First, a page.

Ugly Matatu behavior in Kenya, disastrous, first hand experience

By Silas Nyanchwani via fb

Every time in life, I try to be rational, understanding, and sympathetic. Especially where business is involved.

For instance, if I am in a matatu, and mid-way, they run out passengers and they decide to transfer the few of us, I always look at it from the point of view, “what if I was the driver and the conductor since they have a daily quota to meet?” Sometimes it comes at a great inconvenience especially for a tall man like me who can only sit in very specific seats.

Or when a waitress brings the wrong order, I try to imagine the pain she has to go through, and sometimes I have to take what I did not order.

But this attitude always works against my interests and very counterproductive. Sometimes, a driver without consultation chooses to use the wrong route and it costs me more money and time to reroute myself to where I was going. Sometimes, I have to eat extremely bad food, just because the waiter didn’t take the right instructions.

Or something that happened to me yesterday. We are taking kids to an amusement park. My cousin is supposed to drive to my place so that we can go together. He is taking a bit long, and since it is running late, I text him, let me carry on with the journey and he can catch up with us. But it looks like he didn’t read the message.

Because just when I had ordered a taxi, is when he arrives.
I tell him, since the taxi is here, let me take the taxi and we both drive to the place. It is a decision I make purely out of sympathy for the taxi driver.

I should say that when ordering the taxi, I had checked both apps on my phone and I realized Little Cab(which I rarely use is cheaper by Sh 70) than Bolt(which is my default app).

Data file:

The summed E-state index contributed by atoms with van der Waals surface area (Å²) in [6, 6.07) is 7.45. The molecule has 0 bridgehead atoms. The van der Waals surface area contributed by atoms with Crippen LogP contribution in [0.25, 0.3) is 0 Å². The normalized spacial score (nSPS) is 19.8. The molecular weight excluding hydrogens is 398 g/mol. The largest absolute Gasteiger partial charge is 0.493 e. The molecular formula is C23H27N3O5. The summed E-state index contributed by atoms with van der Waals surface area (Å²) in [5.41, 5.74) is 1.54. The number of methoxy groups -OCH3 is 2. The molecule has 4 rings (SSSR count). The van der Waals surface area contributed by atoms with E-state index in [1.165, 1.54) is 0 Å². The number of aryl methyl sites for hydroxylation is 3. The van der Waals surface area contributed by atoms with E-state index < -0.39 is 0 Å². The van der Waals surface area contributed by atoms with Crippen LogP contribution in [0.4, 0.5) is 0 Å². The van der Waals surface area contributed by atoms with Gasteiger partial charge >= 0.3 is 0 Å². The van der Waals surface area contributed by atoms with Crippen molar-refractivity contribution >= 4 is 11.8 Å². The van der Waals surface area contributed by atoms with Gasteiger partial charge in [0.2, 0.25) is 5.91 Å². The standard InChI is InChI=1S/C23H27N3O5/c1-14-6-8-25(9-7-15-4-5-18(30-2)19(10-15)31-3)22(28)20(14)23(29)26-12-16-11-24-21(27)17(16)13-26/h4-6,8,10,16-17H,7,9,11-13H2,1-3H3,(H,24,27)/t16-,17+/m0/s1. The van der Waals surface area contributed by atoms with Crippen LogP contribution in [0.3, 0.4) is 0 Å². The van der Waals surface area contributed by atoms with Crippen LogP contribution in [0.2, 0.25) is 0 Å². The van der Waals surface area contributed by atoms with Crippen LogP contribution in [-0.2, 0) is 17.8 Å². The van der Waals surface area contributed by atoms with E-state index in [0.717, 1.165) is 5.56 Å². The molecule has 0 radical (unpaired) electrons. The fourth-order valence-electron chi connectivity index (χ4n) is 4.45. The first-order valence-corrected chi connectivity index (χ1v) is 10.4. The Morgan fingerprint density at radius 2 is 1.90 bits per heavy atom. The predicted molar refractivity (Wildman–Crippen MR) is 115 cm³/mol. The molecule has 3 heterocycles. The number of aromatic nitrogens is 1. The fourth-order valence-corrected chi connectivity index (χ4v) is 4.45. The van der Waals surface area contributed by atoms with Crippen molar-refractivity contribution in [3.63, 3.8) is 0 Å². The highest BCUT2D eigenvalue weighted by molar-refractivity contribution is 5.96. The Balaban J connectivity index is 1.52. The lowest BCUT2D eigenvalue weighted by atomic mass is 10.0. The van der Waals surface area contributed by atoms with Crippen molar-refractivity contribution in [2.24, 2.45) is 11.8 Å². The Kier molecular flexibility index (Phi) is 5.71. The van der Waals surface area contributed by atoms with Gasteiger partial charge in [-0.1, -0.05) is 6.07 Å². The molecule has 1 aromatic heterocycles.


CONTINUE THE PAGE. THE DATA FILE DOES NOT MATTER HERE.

So, when I order the taxi, first the driver doesn’t seem eager like he sort of wants me to cancel. He hangs up on me, and I call back, and he says, he sure can take me there. When I tell him where I am standing with the kids, he is reluctant, I even offer to walk to where he was. And then we board, we start the journey. He chooses to use the longest route to the place, and I want to complain, but I sense, it won’t make much difference because of the price estimate. In other words, I decide not to be petty.

When we arrive, I realise, I have used Sh 125 more than the original price estimate, and Sh 60 more than what Bolt would have charged me. As if this is not annoying enough, kids had stepped on the car seat, and it is not like their shoes were muddy or anything, in fact with the rains, the pavements were clean, they didn’t dirt the seats in any way, nothing a dry towel won’t wipe off. But this Little cab driver raised hell, and I regretted that I should have sensed trouble when he was reluctant to drop me. I should have sensed trouble when I saw his hairstyle, some afro, as well-trimmed on the sides, he is a slay king. I should have sensed trouble when he deliberately stayed on the wrong lane to get an extra two kilometres.
So much for trying to be kind.

I have learnt two things in life. If you have two options and your decision is pegged on the price and you want to save some little cash, better go for the expensive one. Cheap is expensive. I have lost two valuable phones for trying to save Sh 50-100 bob, in a space of the year. I have taken really bad food because I was either trying to save a waitress some trouble or trying to save some Sh 100.

Secondly, being kind unnecessarily doesn’t warrant reciprocity. You have ever boarded a matatu, because the touts and the conductor begged you, and even agreed on the fare. But along the way, the conductor changed tune, charged you more and any attempt to remind him, he became excessively very rude..Yeah, that is how life works.

I will be more professional, a little ruthless, and a bit unkind moving on. And of course, a bit selfish.

What do you think?

Written by Mighty Diamond


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